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ss. 445-448

A Survey*

Blnmez Mallar, ekirdek ve Walras Dengesi: nceleme

Hakan NAL1

ABSTRACT

This article surveys some of the developments in allocation of

indivisible goods and Walrasian equilibrium using a common

notation aiming to make it easier for the reader to comprehend various contributions on the subject.

Keywords: Discrete Goods, Walras equilibrium, Core, Manyto-one Matching.

1. INTRODUCTION

In this paper, I present some of the major results

on allocation of indivisible goods, Walrasian equilibrium and the core using a common notation to make

it easier for the reader to understand and compare

these results. Early works laying the foundations

range from the housing market in Shapley and Scarf

(1974) and Roth and Postlewaite (1977) to those

works on many-to-one matchings including, Gale

and Shapley (1962), Kelso and Crawford (1982), Roth

and Sotomayor (1990), and Echenique and Oviedo

(2004). Recent works on the subject include Gul and

Stacchetti (1999), and Sun and Yang (2006) who build

on some of these aforementioned studies, see Snmez and nver (2011) for a recent survey on these

subjects.

Study of Walrasian equilibrium and the core in

discrete goods markets dates back to the early works

in the matching, specifically many-to-one matching,

markets. Many-to-one matchings were introduced

by Gale and Shapley (1962) in the context of college

admission problem. Each college has preferences

over individual students, and has a limited number of

seats, quota, it can fill. Each student also has preferences over colleges. Gale and Shapley (1962) present

an algorithm in which students propose to colleges

they prefer among those who did not rejected them,

and colleges reject all but those they prefer most

within their quotas. They show that this algorithm

leads to a matching of colleges and students such

that it is pairwise stable and it is student optimal,

1

ZET

Blnmez mallarn paylam ve Walras dengesi konusundaki

baz nemli gelimeler okuyucuya kolaylk olmas iin ortak bir

matematiksel dil kullanlarak incelenmitir.

Anahtar Kelimeler: Blnmez Mallar, Walras Dengesi, ekirdek,

Bire ok Eleme.

students. In Section 3, many-to-one matching models with and without money are presented. Shapley

and Scarf (1974), the earliest study of core and Walrasian equilibrium in economies with discrete goods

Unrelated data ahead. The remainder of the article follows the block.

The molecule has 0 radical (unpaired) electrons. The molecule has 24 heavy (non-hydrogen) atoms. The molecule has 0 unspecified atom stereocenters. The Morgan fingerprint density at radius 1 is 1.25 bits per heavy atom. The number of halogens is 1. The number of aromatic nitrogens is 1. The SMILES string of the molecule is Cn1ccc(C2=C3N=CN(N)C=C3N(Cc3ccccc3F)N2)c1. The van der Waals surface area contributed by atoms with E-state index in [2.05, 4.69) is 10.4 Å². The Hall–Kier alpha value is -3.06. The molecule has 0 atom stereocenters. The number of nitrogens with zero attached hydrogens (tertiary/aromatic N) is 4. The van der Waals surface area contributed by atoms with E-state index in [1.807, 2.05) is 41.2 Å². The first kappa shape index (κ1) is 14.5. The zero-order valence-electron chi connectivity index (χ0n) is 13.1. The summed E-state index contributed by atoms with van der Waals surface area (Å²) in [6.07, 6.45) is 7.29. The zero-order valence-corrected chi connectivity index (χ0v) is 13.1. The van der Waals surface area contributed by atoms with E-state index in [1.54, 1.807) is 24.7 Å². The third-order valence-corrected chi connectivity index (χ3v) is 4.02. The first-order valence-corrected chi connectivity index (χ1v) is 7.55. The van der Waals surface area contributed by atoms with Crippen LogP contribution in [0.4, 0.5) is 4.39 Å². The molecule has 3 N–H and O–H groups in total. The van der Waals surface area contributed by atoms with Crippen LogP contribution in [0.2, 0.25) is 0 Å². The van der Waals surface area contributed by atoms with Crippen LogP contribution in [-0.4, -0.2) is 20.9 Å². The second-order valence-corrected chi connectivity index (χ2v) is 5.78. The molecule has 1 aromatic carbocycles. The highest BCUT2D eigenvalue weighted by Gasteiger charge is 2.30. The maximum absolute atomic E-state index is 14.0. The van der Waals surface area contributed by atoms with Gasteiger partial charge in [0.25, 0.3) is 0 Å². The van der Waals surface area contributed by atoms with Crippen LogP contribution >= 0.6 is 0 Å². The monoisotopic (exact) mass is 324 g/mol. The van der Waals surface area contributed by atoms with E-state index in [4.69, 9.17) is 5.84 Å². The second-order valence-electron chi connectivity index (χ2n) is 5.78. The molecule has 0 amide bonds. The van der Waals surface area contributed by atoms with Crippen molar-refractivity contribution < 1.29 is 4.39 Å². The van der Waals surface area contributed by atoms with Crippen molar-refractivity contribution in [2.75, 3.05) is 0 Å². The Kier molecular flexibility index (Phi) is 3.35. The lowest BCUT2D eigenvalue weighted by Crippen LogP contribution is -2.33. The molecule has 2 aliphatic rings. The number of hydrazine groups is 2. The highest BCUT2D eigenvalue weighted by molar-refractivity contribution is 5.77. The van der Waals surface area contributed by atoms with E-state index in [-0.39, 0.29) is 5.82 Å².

is presented in Section 2. In a recent work, Gul and

Stacchetti (1999), building on the work of Kelso and

Crawford (1982), presented an analysis of core and

Walrasian equilibrium in discrete good economies

with money. An extension of their work to include

both substitutes and complements is developed by

Sun and Yang (2006). These models are presented in

Section 3.3.

2. HOUSING MARKET

There is a finite set of agents N = {1, , n} and

a set of houses X such that each agent is initially

assigned to a distinct house, | N |=| X | . Initial allocation of houses is represented by a one-to-one and

onto function 0 : N X such that for each agent

i N , 0 (i ) X is the house initially owned by

agent i . Each agent has strict preferences over houses

and interested in owning at most one house. A group

of agents J 2 N \ {} form a weakly blocking coalition for a matching if there exists a matching

such that iJ 0(i)=iJ (i) , and for each j J

, (j)j (j), with at least one strict inequality. If all inequalities are strict, then the corresponding coalition

is called a strongly blocking coalition. A matching

is in the weak core if there is no weakly blocking coalition. A matching is in the strong core if there is no

I am grateful to the Editor Prof. Dr. zlem nder and an anonymous referee for their helpful comments.

445

Hakan NAL

presented the top trading cycle (TTC) algorithm, attributed to David Gale, to show that in this problem

there exists a strong core allocation of houses. Moreover they show that there exist Walrasian equilibrium

prices supporting this allocation.

Gales Top-Trading Cycles Algorithm

Initially, all houses and their owners are on the

market. At step k {0,1,} of the algorithm, each

agent points at the owner of the house he prefers

most among the houses on the market. As there are

finite number of agents, there exists at least one cycle

of agents. Moreover, as preferences are assumed to be

strict, cycles of agents do not intersect. Assign prices

pk = n k to all of those houses in cycles, and

transfer each house in the cycle from the owner to

the agent who demands it. Remove those agents with

their houses from the market. Repeat the procedure

until there are no more houses left on the market.